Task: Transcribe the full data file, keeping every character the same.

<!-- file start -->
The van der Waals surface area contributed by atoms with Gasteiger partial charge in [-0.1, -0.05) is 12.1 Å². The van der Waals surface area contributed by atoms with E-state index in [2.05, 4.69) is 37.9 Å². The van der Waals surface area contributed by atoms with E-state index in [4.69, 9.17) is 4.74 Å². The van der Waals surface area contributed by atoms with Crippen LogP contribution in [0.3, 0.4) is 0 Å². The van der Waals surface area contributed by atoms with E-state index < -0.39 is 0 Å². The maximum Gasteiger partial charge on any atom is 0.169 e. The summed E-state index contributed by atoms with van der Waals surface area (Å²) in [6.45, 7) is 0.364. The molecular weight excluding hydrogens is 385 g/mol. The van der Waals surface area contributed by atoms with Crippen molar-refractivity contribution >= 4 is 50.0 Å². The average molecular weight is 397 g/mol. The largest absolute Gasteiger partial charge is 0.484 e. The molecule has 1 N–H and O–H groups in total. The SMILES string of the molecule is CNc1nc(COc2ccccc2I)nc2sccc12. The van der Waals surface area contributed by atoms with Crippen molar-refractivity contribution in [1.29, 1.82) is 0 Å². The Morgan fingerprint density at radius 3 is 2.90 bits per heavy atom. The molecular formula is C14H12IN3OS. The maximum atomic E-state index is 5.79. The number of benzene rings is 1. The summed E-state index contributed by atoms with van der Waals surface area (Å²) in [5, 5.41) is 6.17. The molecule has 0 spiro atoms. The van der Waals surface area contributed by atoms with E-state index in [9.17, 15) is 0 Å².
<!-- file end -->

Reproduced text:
The van der Waals surface area contributed by atoms with Gasteiger partial charge in [-0.1, -0.05) is 12.1 Å². The van der Waals surface area contributed by atoms with E-state index in [2.05, 4.69) is 37.9 Å². The van der Waals surface area contributed by atoms with E-state index in [4.69, 9.17) is 4.74 Å². The van der Waals surface area contributed by atoms with Crippen LogP contribution in [0.3, 0.4) is 0 Å². The van der Waals surface area contributed by atoms with E-state index < -0.39 is 0 Å². The maximum Gasteiger partial charge on any atom is 0.169 e. The summed E-state index contributed by atoms with van der Waals surface area (Å²) in [6.45, 7) is 0.364. The molecular weight excluding hydrogens is 385 g/mol. The van der Waals surface area contributed by atoms with Crippen molar-refractivity contribution >= 4 is 50.0 Å². The average molecular weight is 397 g/mol. The largest absolute Gasteiger partial charge is 0.484 e. The molecule has 1 N–H and O–H groups in total. The SMILES string of the molecule is CNc1nc(COc2ccccc2I)nc2sccc12. The van der Waals surface area contributed by atoms with Crippen molar-refractivity contribution in [1.29, 1.82) is 0 Å². The Morgan fingerprint density at radius 3 is 2.90 bits per heavy atom. The molecular formula is C14H12IN3OS. The maximum atomic E-state index is 5.79. The number of benzene rings is 1. The summed E-state index contributed by atoms with van der Waals surface area (Å²) in [5, 5.41) is 6.17. The molecule has 0 spiro atoms. The van der Waals surface area contributed by atoms with E-state index in [9.17, 15) is 0 Å².